Schematic representation of the pathways involved in the predictions of the “enemies” hypothesis applied to forests. (1) Low plant diversity (here: tree species richness) creates uniform habitats and low resource availability (here: specialized herbivore populations). (2) High plant diversity provides a higher diversity of resources (both in terms of alternative prey and other resources, here: structures to attach spider web types). (3) These patterns lead to stronger promotion of predators (in terms of abundance, diversity, or population stability) in more diverse plant communities, (4) which in turn results in stronger top-down effects on herbivores. Clip art from is licensed for use in the public domain without copyright (Creative Commons Zero 1.0)

The “enemies” hypothesis has been tested predominantly in agroecosystems and grasslands so far, for which reviews, meta-analyses and large-scale experiments show that its predictions hold in many cases (e.g., [21,22,23, 27]). However, whether these findings can be transferred to forests is an ongoing matter of debate. Consisting of long-lived and structurally complex organisms with a high standing biomass (i.e., trees), forests differ substantially in their structural characteristics and temporal dynamics from simplified agroecosystems and grasslands [17•, 28]. Explicit and properly designed tests of the “enemies” hypothesis in forests are much less common [29] and almost exclusively restricted to aboveground organisms. For example, meta-analyses from agroforestry systems, which are structurally related to forests, indicated the important role of predators (particularly birds) in ecosystems with trees [30, 31], however without considering effects of tree diversity. Moreover, the high variability in management and climatic conditions under which forests grow complicate generalizations of the available data (e.g., [32]). For example, early analyses in boreal forests did not find consistent effects of tree species richness on the abundance of predatory arthropods [33]. While a few subsequent studies of other forest ecosystems found support for the predictions of the “enemies” hypothesis (e.g., [34, 35]), many others were unable to detect positive relationships (e.g., [36]). In some cases, tree species composition rather than tree species richness influenced predator communities (e.g., [33, 37]). Meanwhile, over the last decade, more studies, notably from an increasing number of tree diversity experiments [29], have tested the “enemies” hypothesis in forest ecosystems with a focus on aboveground organisms. This newly accumulated literature allows for a synthesis and an evaluation of the conditions and possible limitations under which the “enemies” hypothesis applies in forest ecosystems (Fig. 1). Furthermore, it is now possible to summarize how concordance with, and potential deviations from, the predictions of this hypothesis can inform forest management. The aims of our review are therefore to (1) provide a summary of current knowledge, with a focus on studies published over the last 5 years; (2) determine the characteristics of forest communities that might shape the relationship between tree diversity, predator diversity, and top-down control; (3) discuss the enemies hypothesis with respect to mixed species forestry and identify knowledge gaps and promising topics for future research.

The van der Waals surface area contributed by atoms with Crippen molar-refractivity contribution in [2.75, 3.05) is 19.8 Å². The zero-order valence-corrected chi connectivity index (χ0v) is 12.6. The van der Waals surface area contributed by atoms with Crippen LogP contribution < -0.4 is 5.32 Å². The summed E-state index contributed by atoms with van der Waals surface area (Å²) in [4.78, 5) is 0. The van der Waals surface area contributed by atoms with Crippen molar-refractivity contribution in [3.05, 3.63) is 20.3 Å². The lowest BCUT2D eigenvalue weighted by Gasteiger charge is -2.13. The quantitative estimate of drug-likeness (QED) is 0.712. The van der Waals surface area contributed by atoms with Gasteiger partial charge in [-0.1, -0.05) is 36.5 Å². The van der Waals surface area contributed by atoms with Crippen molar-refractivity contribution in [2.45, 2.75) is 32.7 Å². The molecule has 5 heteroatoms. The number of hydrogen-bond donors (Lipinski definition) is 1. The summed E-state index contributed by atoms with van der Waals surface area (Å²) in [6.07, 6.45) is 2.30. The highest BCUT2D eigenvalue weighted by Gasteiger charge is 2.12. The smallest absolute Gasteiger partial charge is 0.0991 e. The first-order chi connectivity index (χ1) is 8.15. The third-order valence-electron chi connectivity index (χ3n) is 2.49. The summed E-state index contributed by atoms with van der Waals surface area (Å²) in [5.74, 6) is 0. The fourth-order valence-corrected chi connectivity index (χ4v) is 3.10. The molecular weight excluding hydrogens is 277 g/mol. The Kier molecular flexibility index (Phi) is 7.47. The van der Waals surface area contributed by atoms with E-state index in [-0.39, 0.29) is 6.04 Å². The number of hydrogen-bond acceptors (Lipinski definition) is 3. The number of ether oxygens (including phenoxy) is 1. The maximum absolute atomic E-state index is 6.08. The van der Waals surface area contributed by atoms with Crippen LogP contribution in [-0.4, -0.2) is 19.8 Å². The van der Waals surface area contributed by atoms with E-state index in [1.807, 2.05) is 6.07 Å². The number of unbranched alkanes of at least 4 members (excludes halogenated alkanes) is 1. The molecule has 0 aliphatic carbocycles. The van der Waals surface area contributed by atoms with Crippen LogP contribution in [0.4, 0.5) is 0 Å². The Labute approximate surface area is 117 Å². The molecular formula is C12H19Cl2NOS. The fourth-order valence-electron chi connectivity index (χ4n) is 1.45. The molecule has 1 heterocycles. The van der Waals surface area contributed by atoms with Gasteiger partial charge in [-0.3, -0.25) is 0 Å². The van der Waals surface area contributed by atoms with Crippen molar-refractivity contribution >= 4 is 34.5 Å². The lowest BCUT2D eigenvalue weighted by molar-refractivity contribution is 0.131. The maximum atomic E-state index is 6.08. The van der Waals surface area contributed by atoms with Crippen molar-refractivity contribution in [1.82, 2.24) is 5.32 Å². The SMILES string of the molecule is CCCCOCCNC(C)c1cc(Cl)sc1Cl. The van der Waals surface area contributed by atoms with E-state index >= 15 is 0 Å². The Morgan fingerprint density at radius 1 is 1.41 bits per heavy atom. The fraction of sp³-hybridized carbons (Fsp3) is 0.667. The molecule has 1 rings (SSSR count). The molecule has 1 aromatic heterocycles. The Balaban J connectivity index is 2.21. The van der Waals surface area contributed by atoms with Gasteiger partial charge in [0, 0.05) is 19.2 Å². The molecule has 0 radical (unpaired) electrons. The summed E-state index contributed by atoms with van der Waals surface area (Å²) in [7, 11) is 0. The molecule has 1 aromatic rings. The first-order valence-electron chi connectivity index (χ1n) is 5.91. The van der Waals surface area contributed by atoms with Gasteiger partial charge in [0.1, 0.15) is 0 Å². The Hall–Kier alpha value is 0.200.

Recent Developments on the “Enemies” Hypothesis in Forests

For our review, we focused primarily on research published within the last 5 years, but additionally considered earlier studies when there was a lack of current work on specific aspects. Our literature search was based on queries of the ISI Web of Knowledge using “predator” OR “enemy” OR “parasitoid” AND “forest” OR “tree” AND “diversity” as search terms, as well as checking all papers citing Root’s [20] original reference to the “enemies” hypothesis. We include experimental studies from tree diversity experiments [29] and observational studies from natural forests. While diversity experiments allow for causal inference, we opted for including observational studies. Otherwise, we would considerably restrict the literature available for synthesis, which would only refer to very young forests, as most tree diversity experiments where established rather recently.